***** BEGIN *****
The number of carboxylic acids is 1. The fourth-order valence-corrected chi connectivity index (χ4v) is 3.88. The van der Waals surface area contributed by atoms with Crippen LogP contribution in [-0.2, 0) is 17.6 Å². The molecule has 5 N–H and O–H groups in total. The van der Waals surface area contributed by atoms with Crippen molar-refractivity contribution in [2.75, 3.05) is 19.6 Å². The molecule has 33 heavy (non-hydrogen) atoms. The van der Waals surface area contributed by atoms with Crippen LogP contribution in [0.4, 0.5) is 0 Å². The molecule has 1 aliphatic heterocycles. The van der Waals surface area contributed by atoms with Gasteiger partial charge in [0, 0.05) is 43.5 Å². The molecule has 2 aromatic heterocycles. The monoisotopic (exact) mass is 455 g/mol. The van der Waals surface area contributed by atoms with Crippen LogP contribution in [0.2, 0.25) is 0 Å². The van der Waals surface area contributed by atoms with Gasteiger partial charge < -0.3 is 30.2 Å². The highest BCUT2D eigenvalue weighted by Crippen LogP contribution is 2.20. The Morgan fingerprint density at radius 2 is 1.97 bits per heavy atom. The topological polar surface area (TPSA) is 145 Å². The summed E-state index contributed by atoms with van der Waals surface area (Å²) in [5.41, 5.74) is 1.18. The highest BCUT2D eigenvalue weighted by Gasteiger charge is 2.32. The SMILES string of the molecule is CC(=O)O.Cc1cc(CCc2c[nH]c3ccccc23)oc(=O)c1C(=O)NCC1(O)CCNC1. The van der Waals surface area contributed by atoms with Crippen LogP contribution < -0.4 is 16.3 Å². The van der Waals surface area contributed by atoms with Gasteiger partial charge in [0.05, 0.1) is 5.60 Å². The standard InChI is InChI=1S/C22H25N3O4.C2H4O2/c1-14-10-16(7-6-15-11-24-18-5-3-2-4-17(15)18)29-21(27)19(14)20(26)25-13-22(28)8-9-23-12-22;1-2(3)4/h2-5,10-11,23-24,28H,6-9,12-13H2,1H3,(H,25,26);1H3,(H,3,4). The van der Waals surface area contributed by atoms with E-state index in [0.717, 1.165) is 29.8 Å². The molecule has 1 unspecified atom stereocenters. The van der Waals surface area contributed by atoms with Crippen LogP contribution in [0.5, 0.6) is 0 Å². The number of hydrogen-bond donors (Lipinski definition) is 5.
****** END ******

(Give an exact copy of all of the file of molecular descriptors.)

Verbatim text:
The number of carboxylic acids is 1. The fourth-order valence-corrected chi connectivity index (χ4v) is 3.88. The van der Waals surface area contributed by atoms with Crippen LogP contribution in [-0.2, 0) is 17.6 Å². The molecule has 5 N–H and O–H groups in total. The van der Waals surface area contributed by atoms with Crippen molar-refractivity contribution in [2.75, 3.05) is 19.6 Å². The molecule has 33 heavy (non-hydrogen) atoms. The van der Waals surface area contributed by atoms with Crippen LogP contribution in [0.4, 0.5) is 0 Å². The molecule has 1 aliphatic heterocycles. The van der Waals surface area contributed by atoms with Gasteiger partial charge in [0, 0.05) is 43.5 Å². The molecule has 2 aromatic heterocycles. The monoisotopic (exact) mass is 455 g/mol. The van der Waals surface area contributed by atoms with Crippen LogP contribution in [0.2, 0.25) is 0 Å². The van der Waals surface area contributed by atoms with Gasteiger partial charge < -0.3 is 30.2 Å². The highest BCUT2D eigenvalue weighted by Crippen LogP contribution is 2.20. The Morgan fingerprint density at radius 2 is 1.97 bits per heavy atom. The topological polar surface area (TPSA) is 145 Å². The summed E-state index contributed by atoms with van der Waals surface area (Å²) in [5.41, 5.74) is 1.18. The highest BCUT2D eigenvalue weighted by Gasteiger charge is 2.32. The SMILES string of the molecule is CC(=O)O.Cc1cc(CCc2c[nH]c3ccccc23)oc(=O)c1C(=O)NCC1(O)CCNC1. The van der Waals surface area contributed by atoms with Crippen LogP contribution < -0.4 is 16.3 Å². The van der Waals surface area contributed by atoms with Gasteiger partial charge in [0.05, 0.1) is 5.60 Å². The standard InChI is InChI=1S/C22H25N3O4.C2H4O2/c1-14-10-16(7-6-15-11-24-18-5-3-2-4-17(15)18)29-21(27)19(14)20(26)25-13-22(28)8-9-23-12-22;1-2(3)4/h2-5,10-11,23-24,28H,6-9,12-13H2,1H3,(H,25,26);1H3,(H,3,4). The van der Waals surface area contributed by atoms with E-state index in [0.717, 1.165) is 29.8 Å². The molecule has 1 unspecified atom stereocenters. The van der Waals surface area contributed by atoms with Crippen LogP contribution in [0.5, 0.6) is 0 Å². The number of hydrogen-bond donors (Lipinski definition) is 5.